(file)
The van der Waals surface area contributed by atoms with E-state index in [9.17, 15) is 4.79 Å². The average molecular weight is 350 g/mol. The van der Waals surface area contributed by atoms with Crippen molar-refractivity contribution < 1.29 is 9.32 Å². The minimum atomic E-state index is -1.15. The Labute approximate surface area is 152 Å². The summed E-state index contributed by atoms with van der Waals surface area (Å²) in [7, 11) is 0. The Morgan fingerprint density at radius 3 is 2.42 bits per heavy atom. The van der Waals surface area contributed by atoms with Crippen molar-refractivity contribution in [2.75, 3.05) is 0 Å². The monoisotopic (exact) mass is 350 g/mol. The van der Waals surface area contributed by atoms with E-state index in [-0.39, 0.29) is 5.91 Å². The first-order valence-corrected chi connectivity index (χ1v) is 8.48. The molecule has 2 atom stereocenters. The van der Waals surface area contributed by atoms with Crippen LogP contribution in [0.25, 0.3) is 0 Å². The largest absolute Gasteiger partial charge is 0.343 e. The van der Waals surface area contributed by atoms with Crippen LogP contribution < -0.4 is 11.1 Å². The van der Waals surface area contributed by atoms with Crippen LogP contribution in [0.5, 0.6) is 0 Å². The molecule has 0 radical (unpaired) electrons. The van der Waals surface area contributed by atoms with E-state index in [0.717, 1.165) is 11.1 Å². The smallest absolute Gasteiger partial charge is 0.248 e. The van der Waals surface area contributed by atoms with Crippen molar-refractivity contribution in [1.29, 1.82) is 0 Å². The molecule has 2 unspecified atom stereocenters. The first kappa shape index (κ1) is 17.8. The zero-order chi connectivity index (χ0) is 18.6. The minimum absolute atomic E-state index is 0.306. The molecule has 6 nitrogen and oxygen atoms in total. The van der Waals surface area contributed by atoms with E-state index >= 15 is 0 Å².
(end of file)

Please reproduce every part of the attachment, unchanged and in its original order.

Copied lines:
The van der Waals surface area contributed by atoms with E-state index in [9.17, 15) is 4.79 Å². The average molecular weight is 350 g/mol. The van der Waals surface area contributed by atoms with Crippen molar-refractivity contribution < 1.29 is 9.32 Å². The minimum atomic E-state index is -1.15. The Labute approximate surface area is 152 Å². The summed E-state index contributed by atoms with van der Waals surface area (Å²) in [7, 11) is 0. The Morgan fingerprint density at radius 3 is 2.42 bits per heavy atom. The van der Waals surface area contributed by atoms with Crippen molar-refractivity contribution in [2.75, 3.05) is 0 Å². The monoisotopic (exact) mass is 350 g/mol. The van der Waals surface area contributed by atoms with E-state index in [-0.39, 0.29) is 5.91 Å². The first-order valence-corrected chi connectivity index (χ1v) is 8.48. The molecule has 2 atom stereocenters. The van der Waals surface area contributed by atoms with Crippen LogP contribution in [0.25, 0.3) is 0 Å². The largest absolute Gasteiger partial charge is 0.343 e. The van der Waals surface area contributed by atoms with Crippen LogP contribution < -0.4 is 11.1 Å². The van der Waals surface area contributed by atoms with Crippen LogP contribution in [0.5, 0.6) is 0 Å². The molecule has 0 radical (unpaired) electrons. The van der Waals surface area contributed by atoms with E-state index in [0.717, 1.165) is 11.1 Å². The smallest absolute Gasteiger partial charge is 0.248 e. The van der Waals surface area contributed by atoms with Crippen molar-refractivity contribution in [1.29, 1.82) is 0 Å². The molecule has 2 unspecified atom stereocenters. The first kappa shape index (κ1) is 17.8. The zero-order chi connectivity index (χ0) is 18.6. The minimum absolute atomic E-state index is 0.306. The molecule has 6 nitrogen and oxygen atoms in total. The van der Waals surface area contributed by atoms with E-state index >= 15 is 0 Å².